The Rim Fire burned 400 square miles mostly in Tuolumne County from the middle of August to the end of September.
Fallen trees, barren ground, and damaged roads made the prospect of cleanup uncertain with winter on the way.
Pam Baltimore of the U.S. Forest Service says the drought has actually been a help because recovery crews haven't been hampered by normal winter weather.
"They had just a couple of days, the first part of December, that they were not able to get in but the snow went away quickly and they've been able to get in and out as they need to," says Baltimore.
Baltimore says crews are installing culverts to aid runoff and they're clearing debris.
The Rim Fire was the third largest fire in California's history and Baltimore says even short term recovery could take two to five years.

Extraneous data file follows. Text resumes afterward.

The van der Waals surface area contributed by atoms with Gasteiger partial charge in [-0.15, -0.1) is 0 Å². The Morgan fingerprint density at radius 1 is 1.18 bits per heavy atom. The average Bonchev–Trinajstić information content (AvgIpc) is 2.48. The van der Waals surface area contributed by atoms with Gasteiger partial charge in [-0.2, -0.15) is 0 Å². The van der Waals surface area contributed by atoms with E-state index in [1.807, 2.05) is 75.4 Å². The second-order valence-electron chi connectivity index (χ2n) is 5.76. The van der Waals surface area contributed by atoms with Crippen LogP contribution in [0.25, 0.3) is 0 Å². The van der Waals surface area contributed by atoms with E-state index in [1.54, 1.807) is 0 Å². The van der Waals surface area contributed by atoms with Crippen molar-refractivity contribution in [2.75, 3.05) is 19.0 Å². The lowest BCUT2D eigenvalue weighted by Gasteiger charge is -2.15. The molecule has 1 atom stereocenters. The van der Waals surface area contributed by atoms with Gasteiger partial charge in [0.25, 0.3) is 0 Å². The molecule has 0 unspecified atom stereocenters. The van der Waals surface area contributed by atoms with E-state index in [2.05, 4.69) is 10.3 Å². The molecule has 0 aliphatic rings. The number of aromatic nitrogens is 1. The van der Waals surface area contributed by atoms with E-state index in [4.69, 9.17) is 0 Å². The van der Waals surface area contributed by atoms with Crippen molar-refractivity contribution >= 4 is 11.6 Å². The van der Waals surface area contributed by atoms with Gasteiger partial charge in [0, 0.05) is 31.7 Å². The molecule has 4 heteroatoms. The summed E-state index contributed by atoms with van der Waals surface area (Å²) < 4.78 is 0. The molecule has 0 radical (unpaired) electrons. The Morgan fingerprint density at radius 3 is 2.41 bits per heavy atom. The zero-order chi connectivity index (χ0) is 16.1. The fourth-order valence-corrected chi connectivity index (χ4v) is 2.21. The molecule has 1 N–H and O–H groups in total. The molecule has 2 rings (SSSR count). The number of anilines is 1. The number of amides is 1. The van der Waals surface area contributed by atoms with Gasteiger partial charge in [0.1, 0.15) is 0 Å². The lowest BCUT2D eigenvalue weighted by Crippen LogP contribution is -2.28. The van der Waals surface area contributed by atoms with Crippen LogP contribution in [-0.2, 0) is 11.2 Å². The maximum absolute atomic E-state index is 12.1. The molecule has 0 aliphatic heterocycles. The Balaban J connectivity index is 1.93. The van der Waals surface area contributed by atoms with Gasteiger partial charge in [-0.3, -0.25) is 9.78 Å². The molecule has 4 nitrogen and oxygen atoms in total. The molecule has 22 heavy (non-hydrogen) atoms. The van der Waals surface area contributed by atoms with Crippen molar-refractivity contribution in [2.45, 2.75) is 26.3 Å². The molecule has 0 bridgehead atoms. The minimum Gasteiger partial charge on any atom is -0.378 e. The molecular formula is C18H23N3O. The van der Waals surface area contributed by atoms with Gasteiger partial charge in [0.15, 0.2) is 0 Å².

Gov. Brown attended the first UN Climate Conference held since President Donald Trump said he will withdraw from the Paris Climate Accord.
A year after California enacted a statewide ban on single-use plastic bags, environmental groups say early data show a significant dip in plastic trash.
A collection of environmental, fishing and whitewater groups recommends changes to dam management in a new report, issued in response to the failure of the main spillway at Lake Oroville in February.
Traditional methods to cool cows use 11,000 gallons of water per cow per year. UC Davis researchers are trying out new techniques that use less resources.
Caltrans is worried about the possibility of dead trees falling onto some California highways. The agency has already removed 107,000 trees. Now the agency is getting ready to remove another 54,000 trees, including some on private land.